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Re: Administrative interfaces

From: Dr Jonathan Hassell <jonathanhassell@yahoo.co.uk>
Date: Tue, 11 Sep 2012 12:19:05 +0100
Cc: David Woolley <forums@david-woolley.me.uk>, w3c-wai-ig@w3.org
Message-Id: <5E560BEB-EB73-475E-86D1-0EC343FE93B2@yahoo.co.uk>
To: Harry Loots <harry.loots@ieee.org>, Srinivasu Chakravarthula <lists@srinivasu.org>, Régine Lambrecht <Regine.Lambrecht@tipik.eu>
Interesting discussion.

And interesting definitions of 'usability' and 'impact on usability' being used here...

It's absolutely right to say that you should always work to ensure accessibility doesn't have a negative effect on the 'prettiness' (or aesthetics) of the design of an interface.

And you should always work to ensure that making something accessible doesn't have a negative effect on the usability of an interface.

But accessibility always has an impact on usability. Usability and accessibility should be considered at the same time when creating an interface, as there are times when making an interface more accessible will also make it more usable (for example, when making sure an interface is as simple as it can be), and there are other times when making an interface more accessible can make it less usable or aesthetically pleasing for non-disabled audiences (for example, choosing a brown on yellow colour scheme will allow pages to be viewed by the greatest majority of people, but the aesthetics won't be to everyone's taste).

For more on this, check out my slideshare on 'Bringing together usability and accessibility' at http://www.slideshare.net/jonathanhassell/how-bs8878-brings-together-usability-accessibility

Disabled people don't want accessible interfaces, they want usable ones like everyone else (see: http://www.hassellinclusion.com/2011/12/accessibility-myths-2011/)

Best regards

Jonathan

On 11 Sep 2012, at 09:50, Harry Loots wrote:

> 1. Accessibility is a must in any user interface, whether Website (WCAG), Authoring Tool (ATAG), or User Agent (UAAG); 
> 2. Laws on equality also apply to employees (and labour laws with respect to equal treatment will also apply).
> 
> 
> BTW: I think that while it may be more pleasant to work with an interface that's aesthetically pleasing (pretty), it won't affect the usability. 
> Usability is primarily an objectively viewed art; while aesthetics is primarily a subjectively viewed art.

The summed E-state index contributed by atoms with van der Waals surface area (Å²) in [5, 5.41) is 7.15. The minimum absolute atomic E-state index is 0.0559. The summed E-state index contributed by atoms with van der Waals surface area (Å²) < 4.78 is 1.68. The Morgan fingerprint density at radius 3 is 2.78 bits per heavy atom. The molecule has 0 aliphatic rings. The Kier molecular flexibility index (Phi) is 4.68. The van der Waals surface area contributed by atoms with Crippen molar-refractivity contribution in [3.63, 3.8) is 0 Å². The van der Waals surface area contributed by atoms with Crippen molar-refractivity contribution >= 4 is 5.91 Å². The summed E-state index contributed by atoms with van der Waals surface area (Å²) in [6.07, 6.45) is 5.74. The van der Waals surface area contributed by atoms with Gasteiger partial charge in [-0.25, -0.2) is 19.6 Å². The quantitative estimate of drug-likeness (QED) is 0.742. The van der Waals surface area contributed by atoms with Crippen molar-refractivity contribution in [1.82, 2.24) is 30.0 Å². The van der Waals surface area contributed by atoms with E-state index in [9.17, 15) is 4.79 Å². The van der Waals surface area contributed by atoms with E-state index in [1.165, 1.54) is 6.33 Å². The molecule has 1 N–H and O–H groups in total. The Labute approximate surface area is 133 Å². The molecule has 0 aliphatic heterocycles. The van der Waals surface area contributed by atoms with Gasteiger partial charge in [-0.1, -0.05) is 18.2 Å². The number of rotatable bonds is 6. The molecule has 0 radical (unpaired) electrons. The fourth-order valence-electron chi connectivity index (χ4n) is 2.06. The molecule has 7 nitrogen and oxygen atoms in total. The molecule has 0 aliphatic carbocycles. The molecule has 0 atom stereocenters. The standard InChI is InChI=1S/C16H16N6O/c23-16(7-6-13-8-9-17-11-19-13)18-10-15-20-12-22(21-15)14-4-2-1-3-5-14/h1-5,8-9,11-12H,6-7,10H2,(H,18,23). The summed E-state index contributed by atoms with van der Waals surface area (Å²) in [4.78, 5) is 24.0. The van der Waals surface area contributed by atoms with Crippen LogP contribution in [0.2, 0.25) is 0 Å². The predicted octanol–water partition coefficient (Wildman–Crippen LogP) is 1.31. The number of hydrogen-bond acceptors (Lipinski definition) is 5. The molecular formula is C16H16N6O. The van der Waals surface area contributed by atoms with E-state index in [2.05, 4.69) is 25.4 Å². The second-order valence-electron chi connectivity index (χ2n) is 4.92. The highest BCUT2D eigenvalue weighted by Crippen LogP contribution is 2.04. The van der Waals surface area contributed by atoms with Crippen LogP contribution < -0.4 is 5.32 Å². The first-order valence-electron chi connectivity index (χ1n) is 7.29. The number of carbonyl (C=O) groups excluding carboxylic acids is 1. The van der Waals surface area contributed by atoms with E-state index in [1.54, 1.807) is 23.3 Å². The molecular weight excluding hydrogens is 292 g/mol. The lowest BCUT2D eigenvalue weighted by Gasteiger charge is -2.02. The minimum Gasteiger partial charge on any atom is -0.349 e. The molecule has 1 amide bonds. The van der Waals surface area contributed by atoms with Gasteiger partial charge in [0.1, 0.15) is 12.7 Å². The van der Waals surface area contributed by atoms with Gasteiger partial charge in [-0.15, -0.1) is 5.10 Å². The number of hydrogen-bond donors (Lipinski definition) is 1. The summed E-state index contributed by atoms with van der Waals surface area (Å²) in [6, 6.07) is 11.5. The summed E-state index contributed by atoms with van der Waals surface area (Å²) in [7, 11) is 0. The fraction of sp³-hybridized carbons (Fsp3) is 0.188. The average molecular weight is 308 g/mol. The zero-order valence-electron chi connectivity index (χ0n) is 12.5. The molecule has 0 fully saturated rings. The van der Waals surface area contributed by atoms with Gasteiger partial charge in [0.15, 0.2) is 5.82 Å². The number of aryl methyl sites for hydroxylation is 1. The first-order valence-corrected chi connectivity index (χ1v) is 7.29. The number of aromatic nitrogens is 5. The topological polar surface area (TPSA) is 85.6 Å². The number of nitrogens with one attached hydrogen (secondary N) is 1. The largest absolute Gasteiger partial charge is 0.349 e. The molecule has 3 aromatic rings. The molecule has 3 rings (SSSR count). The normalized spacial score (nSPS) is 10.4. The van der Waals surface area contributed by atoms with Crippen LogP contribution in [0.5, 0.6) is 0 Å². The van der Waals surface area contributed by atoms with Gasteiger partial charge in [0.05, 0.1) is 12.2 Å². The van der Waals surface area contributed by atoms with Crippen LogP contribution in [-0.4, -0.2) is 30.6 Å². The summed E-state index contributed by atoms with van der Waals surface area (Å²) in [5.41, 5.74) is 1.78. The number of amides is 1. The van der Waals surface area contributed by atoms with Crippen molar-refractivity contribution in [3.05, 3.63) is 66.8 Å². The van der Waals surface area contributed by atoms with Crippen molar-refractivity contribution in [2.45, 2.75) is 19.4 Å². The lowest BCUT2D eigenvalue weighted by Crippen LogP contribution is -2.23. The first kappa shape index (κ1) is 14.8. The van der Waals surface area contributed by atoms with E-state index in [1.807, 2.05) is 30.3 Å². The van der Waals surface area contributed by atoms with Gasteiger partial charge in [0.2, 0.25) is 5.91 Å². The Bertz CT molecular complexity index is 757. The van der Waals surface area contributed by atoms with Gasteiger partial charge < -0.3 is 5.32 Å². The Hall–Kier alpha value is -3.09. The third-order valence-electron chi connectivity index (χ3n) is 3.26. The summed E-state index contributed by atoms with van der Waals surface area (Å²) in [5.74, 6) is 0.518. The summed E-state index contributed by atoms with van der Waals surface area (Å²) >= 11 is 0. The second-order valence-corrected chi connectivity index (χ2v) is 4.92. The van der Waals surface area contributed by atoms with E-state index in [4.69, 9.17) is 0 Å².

> 
> Regards, Harry 
> 
>  
> 
> On 11 September 2012 09:19, Srinivasu Chakravarthula <lists@srinivasu.org> wrote:
> Hi All,
> Absolutely agree! Accessibility "must" not impact design / usability. That's the reason, one should think of accessibility right at the design stage itself and code semantically and with right techniques for whatever technology that one prefer to use.
> 
> Best,
> -Vasu
> 
> 
> On Tue, Sep 11, 2012 at 12:40 PM, Régine Lambrecht <Regine.Lambrecht@tipik.eu> wrote:
> Hello all,
> 
> I think accessibility should not impact on usability; and a pretty interface is part of its usability. For identical functionalities, an employee will be more productive (and happy) if working with a pretty interface. There has been experimental research on this: prettiness is part of usability. So you should care about its visual prettiness anyway.
> 
> But accessible doesn't mean ugly, as we know :)
> 
> Régine Lambrecht
> E-fficiency Coordinator
> Prevention Advisor
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>  
> 
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> -----Original Message-----
> From: David Woolley [mailto:forums@david-woolley.me.uk]
> Sent: Tuesday, September 11, 2012 9:00 AM
> To: w3c-wai-ig@w3.org
> Subject: Re: Administrative interfaces
> 
> Christian Biggins wrote:
> >
> > I was wondering whether or not an administrative interface for a website
> > should also be compliant?
> >
> > Personally I would think it should, but clearly there is a fairly
> > weighty argument against the additional work, especially if you are
> > controlling who can and cannot access the interface. Granted if you hire
> > somebody who relies on the use of assistive technologies, you would need
> > to revisit, but would it be a requirement?
> >
> 
> Ultimately this is a question for legislators, but in my view it should
> be easy to produce A or AA compliance for such an administrative
> interface, because you do not have to worry about branding and making it
> visually pretty.
> 
> --
> David Woolley
> Emails are not formal business letters, whatever businesses may want.
> RFC1855 says there should be an address here, but, in a world of spam,
> that is no longer good advice, as archive address hiding may not work.
> 
> 
> 
> 
> -- 
> Regards,
> 
> Srinivasu Chakravarthula - Twitter: http://www.twitter.com/VasuTweets
> Website: http://www.srinivasu.org | http://www.learnaccessibility.org
> 
> Let's create an inclusive web!
> 
> 
Received on Tuesday, 11 September 2012 11:18:48 UTC

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